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ACT I The time is morning, and the scene a level lawn, beyond whichthe river is running amongst fields. A huge old beech treeovershadows everything, in the darkness of whose hollow manythings are hidden. A rustic seat encircles it. A low wallclothed in creepers, with two openings, divides this lawn fromthe flowery approaches to the house. Close to the wall there isa swing. The sky is clear and sunny. COLONEL HOPE is seated ina garden-chair, reading a newspaper through pince-nez. He isfifty-five and bald, with drooping grey moustaches and aweather-darkened face. He wears a flannel suit and a hat fromPanama; a tennis racquet leans against his chair. MRS. HOPEcomes quickly through the opening of the wall, with roses in herhands. She is going grey; she wears tan gauntlets, and no hat.Her manner is decided, her voice emphatic, as though aware thatthere is no nonsense in its owner's composition. Screened fromsight, MISS BEECH is seated behind the hollow tree; and JOY isperched on a lower branch hidden by foliage.

MRS. HOPE. I told Molly in my letter that she'd have to walk up, Tom.

COLONEL. Walk up in this heat? My dear, why didn't you order Benson's fly?

MRS. HOPE. Expense for nothing! Bob can bring up her things in the barrow. I've told Joy I won't have her going down to meet the train. She's so excited about her mother's coming there's no doing anything with her.

COLONEL. No wonder, after two months.

MRS. HOPE. Well, she's going home to-morrow; she must just keep herself fresh for the dancing tonight. I'm not going to get people in to dance, and have Joy worn out before they begin.

COLONEL. [Dropping his paper.] I don't like Molly's walking up.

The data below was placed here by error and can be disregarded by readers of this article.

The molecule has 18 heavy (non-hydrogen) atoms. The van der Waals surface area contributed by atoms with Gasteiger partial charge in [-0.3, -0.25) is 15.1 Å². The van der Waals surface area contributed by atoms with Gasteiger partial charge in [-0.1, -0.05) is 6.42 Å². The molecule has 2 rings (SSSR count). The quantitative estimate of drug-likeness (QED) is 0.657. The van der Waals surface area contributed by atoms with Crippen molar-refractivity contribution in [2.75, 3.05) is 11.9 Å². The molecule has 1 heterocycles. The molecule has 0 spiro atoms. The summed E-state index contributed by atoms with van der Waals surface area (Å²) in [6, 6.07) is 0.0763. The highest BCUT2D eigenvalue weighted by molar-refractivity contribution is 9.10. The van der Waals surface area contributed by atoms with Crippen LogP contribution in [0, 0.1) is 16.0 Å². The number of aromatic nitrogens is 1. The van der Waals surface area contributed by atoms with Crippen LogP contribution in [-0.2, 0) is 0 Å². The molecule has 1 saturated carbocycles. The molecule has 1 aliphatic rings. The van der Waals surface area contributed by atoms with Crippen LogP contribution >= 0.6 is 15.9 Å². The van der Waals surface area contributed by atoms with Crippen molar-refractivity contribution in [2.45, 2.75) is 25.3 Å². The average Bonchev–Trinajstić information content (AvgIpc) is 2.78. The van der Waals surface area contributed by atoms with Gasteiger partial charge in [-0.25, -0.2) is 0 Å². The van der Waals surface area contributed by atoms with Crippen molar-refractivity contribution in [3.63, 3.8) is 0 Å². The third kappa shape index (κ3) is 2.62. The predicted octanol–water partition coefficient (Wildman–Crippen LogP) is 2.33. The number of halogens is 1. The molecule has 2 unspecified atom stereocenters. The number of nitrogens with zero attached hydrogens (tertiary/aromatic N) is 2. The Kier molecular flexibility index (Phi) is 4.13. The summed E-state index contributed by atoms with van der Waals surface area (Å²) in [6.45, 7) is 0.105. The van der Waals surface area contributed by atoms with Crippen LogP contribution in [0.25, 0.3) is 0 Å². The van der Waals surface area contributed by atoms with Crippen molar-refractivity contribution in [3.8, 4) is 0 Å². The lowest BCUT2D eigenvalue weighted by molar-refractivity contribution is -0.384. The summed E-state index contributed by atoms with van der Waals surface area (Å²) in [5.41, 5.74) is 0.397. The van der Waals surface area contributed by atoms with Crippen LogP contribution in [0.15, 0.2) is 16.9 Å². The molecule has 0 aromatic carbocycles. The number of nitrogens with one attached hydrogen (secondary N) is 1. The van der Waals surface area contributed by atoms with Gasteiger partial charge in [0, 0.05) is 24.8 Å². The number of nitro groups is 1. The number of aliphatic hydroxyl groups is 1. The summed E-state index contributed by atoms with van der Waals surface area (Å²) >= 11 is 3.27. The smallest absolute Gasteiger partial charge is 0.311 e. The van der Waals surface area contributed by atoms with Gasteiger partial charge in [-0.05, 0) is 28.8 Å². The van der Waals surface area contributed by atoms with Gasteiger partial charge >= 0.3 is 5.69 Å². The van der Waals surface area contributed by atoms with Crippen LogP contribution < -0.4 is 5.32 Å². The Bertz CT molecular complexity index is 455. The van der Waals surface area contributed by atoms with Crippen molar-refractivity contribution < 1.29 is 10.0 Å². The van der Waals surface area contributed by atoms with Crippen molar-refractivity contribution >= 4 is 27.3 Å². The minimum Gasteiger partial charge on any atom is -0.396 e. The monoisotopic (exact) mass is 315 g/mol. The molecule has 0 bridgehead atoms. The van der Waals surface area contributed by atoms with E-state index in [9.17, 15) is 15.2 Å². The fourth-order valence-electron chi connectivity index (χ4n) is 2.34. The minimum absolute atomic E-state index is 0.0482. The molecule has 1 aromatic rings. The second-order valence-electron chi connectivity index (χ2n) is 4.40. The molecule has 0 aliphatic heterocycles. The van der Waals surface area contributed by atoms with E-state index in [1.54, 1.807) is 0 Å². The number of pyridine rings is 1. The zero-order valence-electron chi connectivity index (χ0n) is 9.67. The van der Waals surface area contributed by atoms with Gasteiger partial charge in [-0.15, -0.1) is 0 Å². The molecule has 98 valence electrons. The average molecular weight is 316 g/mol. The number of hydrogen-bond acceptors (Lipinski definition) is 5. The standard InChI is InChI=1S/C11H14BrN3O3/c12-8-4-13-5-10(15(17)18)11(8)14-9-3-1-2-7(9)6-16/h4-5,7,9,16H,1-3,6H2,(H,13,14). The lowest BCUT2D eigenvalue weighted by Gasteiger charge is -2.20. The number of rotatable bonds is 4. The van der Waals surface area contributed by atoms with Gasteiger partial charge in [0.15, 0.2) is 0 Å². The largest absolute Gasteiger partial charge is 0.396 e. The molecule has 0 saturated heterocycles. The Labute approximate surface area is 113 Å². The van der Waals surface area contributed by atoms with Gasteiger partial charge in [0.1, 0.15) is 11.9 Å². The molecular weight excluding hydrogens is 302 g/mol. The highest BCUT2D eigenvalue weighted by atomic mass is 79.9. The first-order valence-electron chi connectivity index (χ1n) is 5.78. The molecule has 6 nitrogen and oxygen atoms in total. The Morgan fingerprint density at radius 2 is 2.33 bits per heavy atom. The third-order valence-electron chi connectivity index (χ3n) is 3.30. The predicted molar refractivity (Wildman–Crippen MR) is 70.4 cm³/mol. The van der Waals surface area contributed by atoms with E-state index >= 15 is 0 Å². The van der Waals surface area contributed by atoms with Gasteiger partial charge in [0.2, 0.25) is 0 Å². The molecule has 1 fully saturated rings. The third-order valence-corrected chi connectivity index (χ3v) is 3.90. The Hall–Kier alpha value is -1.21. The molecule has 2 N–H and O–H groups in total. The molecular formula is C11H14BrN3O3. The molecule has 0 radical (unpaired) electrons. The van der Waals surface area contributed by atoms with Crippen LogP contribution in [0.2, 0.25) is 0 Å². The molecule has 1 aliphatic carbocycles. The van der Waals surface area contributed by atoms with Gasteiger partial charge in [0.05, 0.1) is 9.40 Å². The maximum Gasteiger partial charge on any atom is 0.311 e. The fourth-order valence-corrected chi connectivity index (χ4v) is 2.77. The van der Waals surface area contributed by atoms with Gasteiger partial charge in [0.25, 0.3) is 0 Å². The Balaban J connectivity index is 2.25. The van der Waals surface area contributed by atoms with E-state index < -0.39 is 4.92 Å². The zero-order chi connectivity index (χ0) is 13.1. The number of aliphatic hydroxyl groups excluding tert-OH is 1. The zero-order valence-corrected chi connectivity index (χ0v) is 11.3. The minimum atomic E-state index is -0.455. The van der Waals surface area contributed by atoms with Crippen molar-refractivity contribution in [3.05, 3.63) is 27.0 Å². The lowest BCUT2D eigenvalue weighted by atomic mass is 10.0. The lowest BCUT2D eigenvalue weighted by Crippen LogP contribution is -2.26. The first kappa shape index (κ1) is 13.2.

MRS. HOPE. A great strong woman like Molly Gwyn! It isn't half a mile.

COLONEL. I don't like it, Nell; it's not hospitable.

MRS. HOPE. Rubbish! If you want to throw away money, you must just find some better investment than those wretched 3 per cents. of yours. The greenflies are in my roses already! Did you ever see anything so disgusting? [They bend over the roses they have grown, and lose all sense of everything.] Where's the syringe? I saw you mooning about with it last night, Tom.

COLONEL. [Uneasily.] Mooning!

[He retires behind his paper. MRS. HOPE enters the hollow ofthe tree.]

There's an account of that West Australian swindle. Set of ruffians! Listen to this, Nell! "It is understood that amongst the share-holders are large numbers of women, clergymen, and Army officers." How people can be such fools!

[Becoming aware that his absorption is unobserved, he drops hisglasses, and reverses his chair towards the tree.]

MRS. HOPE. [Reappearing with a garden syringe.] I simply won't have Dick keep his fishing things in the tree; there's a whole potful of disgusting worms. I can't touch them. You must go and take 'em out, Tom.

[In his turn the COLONEL enters the hollow of the tree.]

MRS. HOPE. [Personally.] What on earth's the pleasure of it? I can't see! He never catches anything worth eating.